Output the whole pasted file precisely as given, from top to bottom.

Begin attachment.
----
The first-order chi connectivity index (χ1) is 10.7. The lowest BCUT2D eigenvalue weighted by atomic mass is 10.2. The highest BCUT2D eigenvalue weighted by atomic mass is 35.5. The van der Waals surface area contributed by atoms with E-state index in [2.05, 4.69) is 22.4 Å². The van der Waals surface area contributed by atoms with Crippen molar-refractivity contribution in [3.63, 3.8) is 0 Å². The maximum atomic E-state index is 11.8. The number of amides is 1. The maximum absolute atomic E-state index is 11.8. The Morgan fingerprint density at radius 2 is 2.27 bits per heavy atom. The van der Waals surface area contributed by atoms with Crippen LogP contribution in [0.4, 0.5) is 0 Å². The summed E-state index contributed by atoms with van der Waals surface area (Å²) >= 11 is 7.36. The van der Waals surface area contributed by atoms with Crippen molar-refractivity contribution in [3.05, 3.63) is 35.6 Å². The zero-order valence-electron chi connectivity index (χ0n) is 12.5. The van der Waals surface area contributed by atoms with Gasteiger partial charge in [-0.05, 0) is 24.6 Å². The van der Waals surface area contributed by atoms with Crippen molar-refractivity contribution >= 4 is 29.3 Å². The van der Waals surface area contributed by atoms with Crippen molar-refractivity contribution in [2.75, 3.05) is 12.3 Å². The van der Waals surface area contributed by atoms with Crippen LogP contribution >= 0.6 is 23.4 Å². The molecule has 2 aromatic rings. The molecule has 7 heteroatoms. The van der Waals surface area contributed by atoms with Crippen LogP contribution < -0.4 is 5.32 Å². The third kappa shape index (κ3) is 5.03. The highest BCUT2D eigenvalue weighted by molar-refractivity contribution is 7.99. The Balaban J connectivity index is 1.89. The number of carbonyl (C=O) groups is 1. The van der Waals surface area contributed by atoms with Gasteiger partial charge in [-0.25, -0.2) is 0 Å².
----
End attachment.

The first-order chi connectivity index (χ1) is 10.7. The lowest BCUT2D eigenvalue weighted by atomic mass is 10.2. The highest BCUT2D eigenvalue weighted by atomic mass is 35.5. The van der Waals surface area contributed by atoms with E-state index in [2.05, 4.69) is 22.4 Å². The van der Waals surface area contributed by atoms with Crippen molar-refractivity contribution in [3.63, 3.8) is 0 Å². The maximum atomic E-state index is 11.8. The number of amides is 1. The maximum absolute atomic E-state index is 11.8. The Morgan fingerprint density at radius 2 is 2.27 bits per heavy atom. The van der Waals surface area contributed by atoms with Crippen LogP contribution in [0.4, 0.5) is 0 Å². The summed E-state index contributed by atoms with van der Waals surface area (Å²) >= 11 is 7.36. The van der Waals surface area contributed by atoms with Crippen molar-refractivity contribution in [3.05, 3.63) is 35.6 Å². The zero-order valence-electron chi connectivity index (χ0n) is 12.5. The van der Waals surface area contributed by atoms with Gasteiger partial charge in [-0.05, 0) is 24.6 Å². The van der Waals surface area contributed by atoms with Crippen molar-refractivity contribution >= 4 is 29.3 Å². The van der Waals surface area contributed by atoms with Crippen molar-refractivity contribution in [2.75, 3.05) is 12.3 Å². The van der Waals surface area contributed by atoms with Crippen LogP contribution >= 0.6 is 23.4 Å². The molecule has 2 aromatic rings. The molecule has 7 heteroatoms. The van der Waals surface area contributed by atoms with Crippen LogP contribution < -0.4 is 5.32 Å². The third kappa shape index (κ3) is 5.03. The highest BCUT2D eigenvalue weighted by molar-refractivity contribution is 7.99. The Balaban J connectivity index is 1.89. The number of carbonyl (C=O) groups is 1. The van der Waals surface area contributed by atoms with Gasteiger partial charge in [-0.25, -0.2) is 0 Å².